Yesterday my church celebrated five years since our charter. Five years! What a testimony to the Lord’s goodness! He has been faithful and we are so very grateful.
As I reflect on five years of the Lord’s goodness to us, I am sometimes surprised when I think of the church culture I grew up with and the sort of church I belong to now.
The two church experiences, my church past and my church present, couldn’t be more different. My church is small by most anyone’s standards. The church of my youth could well have been considered a mega church, the seventh grade Sunday school department alone larger than my current church by twice (at least). The church of my growing up years was beautifully decorated with stained glass and dark polished wood. There was an organ, the choir sang in choir robes, and men wore three piece suits. Today I worship in a former insurance office and the music consists of a guitar, a mandolin and a banjo. And a djembe. The children have Sunday school in a former doctor’s office a few doors down. We don’t even have a playground!
A couple of weeks ago we were out of town and went to church with my sister and her family. She attends one of the largest churches in the country and while the service was challenging and convicting, I felt this same sort of dichotomy. My church is not only vastly different than the church of my younger self, it also lacks many of the accoutrements that mark today’s, more hip, church experience. No light show, no fancy stage design, no drum set, no concert-like vocals, no cool graphics on the large screen.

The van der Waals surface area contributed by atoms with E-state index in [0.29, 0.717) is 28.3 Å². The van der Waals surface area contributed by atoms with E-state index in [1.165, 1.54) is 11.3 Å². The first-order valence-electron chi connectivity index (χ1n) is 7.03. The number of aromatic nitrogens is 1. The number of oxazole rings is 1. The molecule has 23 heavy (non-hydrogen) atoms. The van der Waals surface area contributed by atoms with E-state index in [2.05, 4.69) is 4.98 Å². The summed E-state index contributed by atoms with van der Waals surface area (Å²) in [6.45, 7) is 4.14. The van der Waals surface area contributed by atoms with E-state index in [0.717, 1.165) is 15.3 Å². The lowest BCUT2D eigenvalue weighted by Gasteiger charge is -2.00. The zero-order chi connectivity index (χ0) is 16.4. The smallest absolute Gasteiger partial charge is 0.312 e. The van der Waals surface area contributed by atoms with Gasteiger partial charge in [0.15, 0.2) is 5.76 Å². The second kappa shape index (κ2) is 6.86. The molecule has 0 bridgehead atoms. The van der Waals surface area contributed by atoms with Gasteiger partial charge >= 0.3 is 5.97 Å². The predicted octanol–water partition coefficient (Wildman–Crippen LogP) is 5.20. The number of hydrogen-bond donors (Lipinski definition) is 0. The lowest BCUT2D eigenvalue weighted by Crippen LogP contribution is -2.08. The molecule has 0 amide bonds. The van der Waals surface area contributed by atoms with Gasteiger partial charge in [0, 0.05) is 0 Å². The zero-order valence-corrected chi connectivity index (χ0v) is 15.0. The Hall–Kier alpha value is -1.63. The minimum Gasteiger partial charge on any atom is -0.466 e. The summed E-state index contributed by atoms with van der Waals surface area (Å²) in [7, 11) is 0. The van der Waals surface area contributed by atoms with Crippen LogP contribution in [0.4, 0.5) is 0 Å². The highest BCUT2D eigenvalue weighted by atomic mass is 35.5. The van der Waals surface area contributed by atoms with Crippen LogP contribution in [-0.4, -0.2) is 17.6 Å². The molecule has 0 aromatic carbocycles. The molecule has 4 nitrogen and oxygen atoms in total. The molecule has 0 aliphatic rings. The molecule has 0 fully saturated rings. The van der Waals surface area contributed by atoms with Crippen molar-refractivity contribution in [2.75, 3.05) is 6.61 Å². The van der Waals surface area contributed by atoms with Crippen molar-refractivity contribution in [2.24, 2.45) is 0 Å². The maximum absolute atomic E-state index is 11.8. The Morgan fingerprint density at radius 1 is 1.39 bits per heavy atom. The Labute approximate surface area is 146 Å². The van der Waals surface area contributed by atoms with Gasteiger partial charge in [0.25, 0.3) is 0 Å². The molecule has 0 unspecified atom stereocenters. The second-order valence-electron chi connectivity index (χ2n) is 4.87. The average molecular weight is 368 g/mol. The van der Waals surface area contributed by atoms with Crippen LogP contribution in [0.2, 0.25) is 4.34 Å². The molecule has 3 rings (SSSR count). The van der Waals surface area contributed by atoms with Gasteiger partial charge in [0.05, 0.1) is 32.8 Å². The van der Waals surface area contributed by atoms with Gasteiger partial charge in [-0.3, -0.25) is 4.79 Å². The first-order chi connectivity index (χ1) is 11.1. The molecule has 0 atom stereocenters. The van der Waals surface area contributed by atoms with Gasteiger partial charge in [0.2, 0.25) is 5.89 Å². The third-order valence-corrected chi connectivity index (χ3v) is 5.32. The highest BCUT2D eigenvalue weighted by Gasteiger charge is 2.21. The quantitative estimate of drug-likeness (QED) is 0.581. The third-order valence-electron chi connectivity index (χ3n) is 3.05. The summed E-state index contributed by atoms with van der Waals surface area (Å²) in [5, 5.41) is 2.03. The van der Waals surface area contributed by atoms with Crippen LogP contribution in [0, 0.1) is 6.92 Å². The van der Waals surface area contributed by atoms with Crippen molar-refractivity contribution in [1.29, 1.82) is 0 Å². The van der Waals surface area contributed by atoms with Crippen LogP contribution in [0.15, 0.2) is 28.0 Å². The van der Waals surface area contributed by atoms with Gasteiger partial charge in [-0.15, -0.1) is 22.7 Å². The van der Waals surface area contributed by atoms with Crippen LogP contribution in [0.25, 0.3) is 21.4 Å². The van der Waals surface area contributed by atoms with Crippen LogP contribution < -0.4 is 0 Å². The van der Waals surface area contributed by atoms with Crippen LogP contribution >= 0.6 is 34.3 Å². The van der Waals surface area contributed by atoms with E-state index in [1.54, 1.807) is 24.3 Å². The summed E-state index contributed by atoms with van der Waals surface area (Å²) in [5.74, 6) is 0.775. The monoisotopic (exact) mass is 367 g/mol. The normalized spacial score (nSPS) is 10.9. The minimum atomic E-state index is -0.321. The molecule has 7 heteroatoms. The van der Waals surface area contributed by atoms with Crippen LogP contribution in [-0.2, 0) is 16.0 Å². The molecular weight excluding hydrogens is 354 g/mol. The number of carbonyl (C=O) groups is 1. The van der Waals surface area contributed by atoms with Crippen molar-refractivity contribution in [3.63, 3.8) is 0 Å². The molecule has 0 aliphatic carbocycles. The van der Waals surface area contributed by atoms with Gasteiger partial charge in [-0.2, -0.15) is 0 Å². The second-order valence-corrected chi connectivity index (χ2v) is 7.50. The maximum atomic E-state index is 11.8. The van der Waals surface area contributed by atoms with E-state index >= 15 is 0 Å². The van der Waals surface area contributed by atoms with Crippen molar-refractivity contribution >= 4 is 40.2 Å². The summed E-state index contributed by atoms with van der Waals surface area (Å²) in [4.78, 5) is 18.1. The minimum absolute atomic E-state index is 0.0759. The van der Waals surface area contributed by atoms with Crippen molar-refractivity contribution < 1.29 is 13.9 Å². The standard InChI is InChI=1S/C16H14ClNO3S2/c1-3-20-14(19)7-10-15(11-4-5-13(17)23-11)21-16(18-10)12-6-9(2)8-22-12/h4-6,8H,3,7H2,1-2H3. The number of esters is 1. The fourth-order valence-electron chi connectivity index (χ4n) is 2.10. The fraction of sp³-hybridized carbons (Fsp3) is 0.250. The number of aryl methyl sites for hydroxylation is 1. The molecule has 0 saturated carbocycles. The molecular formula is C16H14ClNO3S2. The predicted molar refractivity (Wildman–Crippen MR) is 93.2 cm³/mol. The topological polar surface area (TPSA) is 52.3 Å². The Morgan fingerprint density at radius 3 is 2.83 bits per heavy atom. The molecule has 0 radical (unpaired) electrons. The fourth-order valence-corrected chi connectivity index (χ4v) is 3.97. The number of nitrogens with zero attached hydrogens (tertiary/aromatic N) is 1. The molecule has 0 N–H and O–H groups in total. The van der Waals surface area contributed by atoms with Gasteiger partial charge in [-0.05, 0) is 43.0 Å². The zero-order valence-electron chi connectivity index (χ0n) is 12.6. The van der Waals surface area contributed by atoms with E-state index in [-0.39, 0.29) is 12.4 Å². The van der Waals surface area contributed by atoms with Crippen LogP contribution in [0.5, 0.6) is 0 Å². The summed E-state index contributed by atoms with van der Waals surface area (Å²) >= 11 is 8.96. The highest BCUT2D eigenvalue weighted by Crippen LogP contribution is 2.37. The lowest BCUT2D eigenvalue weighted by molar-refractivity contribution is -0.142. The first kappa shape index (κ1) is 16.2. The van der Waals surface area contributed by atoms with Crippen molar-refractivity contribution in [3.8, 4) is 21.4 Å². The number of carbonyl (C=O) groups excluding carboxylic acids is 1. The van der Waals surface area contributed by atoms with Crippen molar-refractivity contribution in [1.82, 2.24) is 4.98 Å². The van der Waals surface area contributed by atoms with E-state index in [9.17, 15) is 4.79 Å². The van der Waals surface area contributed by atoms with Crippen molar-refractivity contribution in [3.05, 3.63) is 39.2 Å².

But I love my church. I am thankful we are who we are. We are family. We are committed to the authority and sufficiency of Scripture. My pastor faithfully and boldly preaches from the Word of God as the Word of God. We love each other. We know each other well enough to sometimes drive each other crazy but we decide to love each other anyway. We work through difficult issues as friends and brothers and sisters in Christ. We bear each other’s burdens, we rejoice with those who rejoice, we weep with those who weep.
I do not intend to imply that all of those things are somehow missing from the mega church of today or the church I grew up in and certainly not the church we left to begin this one. I am, however, grateful that the Lord in His providence brought us to this kind of church, a church with little to boast in but our love for the Lord and our love for each other. What grace.
I missed our celebration yesterday due to a massive headache that had me glued to the sofa and wishing to die already. Though I was bitterly disappointed to not be there to lift an Ebenezer stone as it were in acknowledgement of our faithful God, I am confident that we will continue to see the Lord’s goodness to us. Thus far the Lord has brought us, and He will continue His good work in us and through us and for us, yes and amen. I cannot wait to see what the next five years hold! To God be the glory, great things He hath done!